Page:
The New Zealand construction industry is, as its name suggests, concerned with the development of buildings and infrastructure. This includes everything from residential homes to corporate skyscrapers, as well as all infrastructural projects, including bridges, roads, tunnels, freeways, dams, marinas, and so forth. The industry includes an array of civil engineers, architects, designers, consultants, surveyors, conveyancers, and trade professionals.
While the end goal of a construction project may differ, the process behind its completion is relatively consistent. First, a client – be it a government department, a developer, a local council, or a private individual will decide what to build, and consider timelines and any budgetary constraints. They will then hire consultants (often after a tender process), who use their expertise, as architects or engineers, to carry out the design of the project with respect to any special requirements (for example, that the project stay within a certain budget or achieve certain aesthetic goals). Generally, the consultants oversee the subsequent hiring of the professionals who actually build the project – these include engineers, foremen, labourers, trade professionals, surveyors, site managers, and so on. A career in the construction industry could involve being present for any of the stages described above. For example, you might be a civil engineer hired by a firm like Aurecon to design new infrastructure projects and perform feasibility reports. Alternatively, you could contribute to the industry in a financial or administrative role (most larger construction companies have in-house legal and accountancy teams).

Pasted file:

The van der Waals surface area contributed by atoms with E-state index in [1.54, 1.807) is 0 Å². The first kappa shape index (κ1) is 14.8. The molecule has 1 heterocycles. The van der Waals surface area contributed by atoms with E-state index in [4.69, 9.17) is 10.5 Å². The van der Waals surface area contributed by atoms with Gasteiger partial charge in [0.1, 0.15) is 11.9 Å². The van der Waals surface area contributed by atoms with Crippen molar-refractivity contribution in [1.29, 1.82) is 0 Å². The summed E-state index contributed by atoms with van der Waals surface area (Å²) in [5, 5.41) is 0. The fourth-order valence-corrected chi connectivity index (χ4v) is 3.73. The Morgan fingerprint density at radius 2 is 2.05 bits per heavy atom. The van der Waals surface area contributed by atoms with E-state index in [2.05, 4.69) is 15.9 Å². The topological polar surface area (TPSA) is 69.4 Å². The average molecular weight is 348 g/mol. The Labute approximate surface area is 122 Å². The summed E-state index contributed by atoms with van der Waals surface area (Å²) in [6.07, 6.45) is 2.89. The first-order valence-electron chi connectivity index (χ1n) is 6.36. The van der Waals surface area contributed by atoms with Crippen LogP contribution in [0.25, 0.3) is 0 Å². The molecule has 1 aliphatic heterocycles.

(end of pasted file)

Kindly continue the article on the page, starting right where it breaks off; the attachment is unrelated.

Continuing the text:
The construction industry operates in both the private and public sectors, and has three main goals: “residential building, non-residential building and engineering construction”. These activities are found across New Zealand and, as a result, the construction industry has a strong presence in both rural and urban areas. Having said that, between 2012 and 2015, as the mining boom decelerated, the distribution of construction sector employees changed markedly.
The entry requirements for a job in the construction sector change significantly from role to role. For example, to join a construction firm as a civil engineer, you will first need to complete a bachelor degree (usually with honours). Administrative and supervisory jobs in this sector often require specific degrees and tertiary training. For example, project managers tend to have studied engineering or acquired specific postgraduate qualifications (such as a Master of Project Management).
Research conducted by GradNewZealand has shown that, among university graduates who work in the construction industry, 60 per cent have studied engineering, maths, IT, or computer science. This fits with information on the government’s job outlook website, which lists the essential skills of construction industry workers as including critical thinking, complex problem solving, mathematics – all skills developed within STEM degrees. The rest of the roles normally comprise of property and built environment degrees, with a smattering of business degrees in business roles.
The average starting salary for entry-level graduates in the New Zealand construction and property services sector is $66,000 per annum. They generally work around 46 hours a week.